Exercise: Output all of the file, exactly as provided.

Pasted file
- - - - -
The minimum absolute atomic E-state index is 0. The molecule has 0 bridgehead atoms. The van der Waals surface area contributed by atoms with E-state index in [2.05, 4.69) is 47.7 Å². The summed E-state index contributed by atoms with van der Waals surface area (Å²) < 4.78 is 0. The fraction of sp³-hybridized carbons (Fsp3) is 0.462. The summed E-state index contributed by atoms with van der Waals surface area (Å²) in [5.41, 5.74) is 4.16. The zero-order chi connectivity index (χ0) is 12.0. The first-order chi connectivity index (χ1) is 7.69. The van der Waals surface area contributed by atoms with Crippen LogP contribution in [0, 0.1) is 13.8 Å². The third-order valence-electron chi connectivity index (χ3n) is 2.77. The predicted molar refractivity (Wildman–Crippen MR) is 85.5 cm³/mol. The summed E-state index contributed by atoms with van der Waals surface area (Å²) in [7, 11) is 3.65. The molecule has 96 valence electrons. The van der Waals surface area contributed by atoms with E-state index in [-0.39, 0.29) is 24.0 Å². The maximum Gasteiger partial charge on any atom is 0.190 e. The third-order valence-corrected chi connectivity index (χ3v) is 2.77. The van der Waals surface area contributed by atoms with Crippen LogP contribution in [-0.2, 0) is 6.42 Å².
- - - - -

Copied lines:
The minimum absolute atomic E-state index is 0. The molecule has 0 bridgehead atoms. The van der Waals surface area contributed by atoms with E-state index in [2.05, 4.69) is 47.7 Å². The summed E-state index contributed by atoms with van der Waals surface area (Å²) < 4.78 is 0. The fraction of sp³-hybridized carbons (Fsp3) is 0.462. The summed E-state index contributed by atoms with van der Waals surface area (Å²) in [5.41, 5.74) is 4.16. The zero-order chi connectivity index (χ0) is 12.0. The first-order chi connectivity index (χ1) is 7.69. The van der Waals surface area contributed by atoms with Crippen LogP contribution in [0, 0.1) is 13.8 Å². The third-order valence-electron chi connectivity index (χ3n) is 2.77. The predicted molar refractivity (Wildman–Crippen MR) is 85.5 cm³/mol. The summed E-state index contributed by atoms with van der Waals surface area (Å²) in [7, 11) is 3.65. The molecule has 96 valence electrons. The van der Waals surface area contributed by atoms with E-state index in [-0.39, 0.29) is 24.0 Å². The maximum Gasteiger partial charge on any atom is 0.190 e. The third-order valence-corrected chi connectivity index (χ3v) is 2.77. The van der Waals surface area contributed by atoms with Crippen LogP contribution in [-0.2, 0) is 6.42 Å².